Anyone who’s read my second suspense The Chill of Night knows that the brutally low temperatures of a very, very cold Maine winter play a key role in my story. The victim’s corpse is found frozen solid in the back of her brand New BMW convertible. The key witness gets lost and almost dies in a horrendous blizzard. And McCabe himself suffers from near frostbite and comes close to losing the toes on both his feet
I just finished reading Lee Childs’ 61 Hours, number 14 in his terrific Jack Reacher series. And while I do like the way I treated cold in The Chill, I think Childs did at least as good and maybe an even better job of it in 61 Hours. The setting is not Maine but the fictional town of Bolton, South Dakota where Reacher discovers a methamphetamine lab run by a vicious 4’11” Mexican drug lord named Plato and located in an abandoned military facility. A with every Reacher book the pacing is perfect and the action nearly nonstop.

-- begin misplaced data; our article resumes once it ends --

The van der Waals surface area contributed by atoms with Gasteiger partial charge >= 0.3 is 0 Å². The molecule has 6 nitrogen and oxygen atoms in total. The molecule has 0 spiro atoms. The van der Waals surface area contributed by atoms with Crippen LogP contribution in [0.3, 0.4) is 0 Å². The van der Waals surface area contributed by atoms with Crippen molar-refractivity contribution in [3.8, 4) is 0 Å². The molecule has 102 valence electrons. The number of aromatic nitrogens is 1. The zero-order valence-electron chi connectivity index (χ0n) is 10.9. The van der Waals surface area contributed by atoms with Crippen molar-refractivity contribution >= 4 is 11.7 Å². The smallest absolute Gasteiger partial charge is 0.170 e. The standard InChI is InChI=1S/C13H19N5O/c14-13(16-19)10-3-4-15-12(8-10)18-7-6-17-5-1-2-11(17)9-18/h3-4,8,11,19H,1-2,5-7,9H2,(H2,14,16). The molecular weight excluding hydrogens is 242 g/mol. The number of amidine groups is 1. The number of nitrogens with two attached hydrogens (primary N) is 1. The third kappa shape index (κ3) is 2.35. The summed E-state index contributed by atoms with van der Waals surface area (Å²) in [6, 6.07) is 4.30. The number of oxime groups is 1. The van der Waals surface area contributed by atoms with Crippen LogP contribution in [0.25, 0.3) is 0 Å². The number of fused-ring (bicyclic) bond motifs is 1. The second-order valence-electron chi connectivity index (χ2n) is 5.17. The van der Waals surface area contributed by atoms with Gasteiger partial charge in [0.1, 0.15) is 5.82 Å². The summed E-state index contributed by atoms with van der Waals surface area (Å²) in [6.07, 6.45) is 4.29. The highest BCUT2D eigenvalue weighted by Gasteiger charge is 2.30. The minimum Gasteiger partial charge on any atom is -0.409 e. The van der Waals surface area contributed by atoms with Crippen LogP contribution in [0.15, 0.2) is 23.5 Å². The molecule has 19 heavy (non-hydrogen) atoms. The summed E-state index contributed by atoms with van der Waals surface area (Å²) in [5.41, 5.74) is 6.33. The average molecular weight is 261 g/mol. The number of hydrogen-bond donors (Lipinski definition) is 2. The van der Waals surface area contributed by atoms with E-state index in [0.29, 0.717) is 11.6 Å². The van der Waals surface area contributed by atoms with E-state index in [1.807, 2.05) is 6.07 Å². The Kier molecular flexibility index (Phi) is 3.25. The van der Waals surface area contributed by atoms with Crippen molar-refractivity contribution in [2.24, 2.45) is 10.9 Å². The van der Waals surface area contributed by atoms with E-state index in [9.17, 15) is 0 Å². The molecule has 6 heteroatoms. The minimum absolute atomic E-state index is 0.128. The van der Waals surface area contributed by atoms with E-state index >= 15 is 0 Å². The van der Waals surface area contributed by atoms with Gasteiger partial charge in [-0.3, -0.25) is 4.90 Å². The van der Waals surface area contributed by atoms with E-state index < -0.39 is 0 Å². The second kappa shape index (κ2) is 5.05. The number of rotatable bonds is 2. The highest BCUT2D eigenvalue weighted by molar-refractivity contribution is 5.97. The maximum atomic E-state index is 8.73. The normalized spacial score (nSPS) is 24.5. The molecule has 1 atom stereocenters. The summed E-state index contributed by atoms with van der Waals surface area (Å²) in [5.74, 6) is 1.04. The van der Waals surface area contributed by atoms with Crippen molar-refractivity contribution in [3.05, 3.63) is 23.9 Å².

But what stayed with me is the brutal cold. Ten below. Twenty below. Thirty below. On nearly every page Childs vivid descriptions of Reacher shivering and nearly freezing to death made me want to turn the temperature up on my electric blanket.
As in The Chill of Night, the cold, as much as the hero, the victims or the villain is a real character in the Lee Childs’ book. If you’ve read Childs before, you already know he’s one of the top thriller writers in the business. If you haven’t read him yet, pick up 61 Hours. You’ll be in for a delicious, if frozen, treat.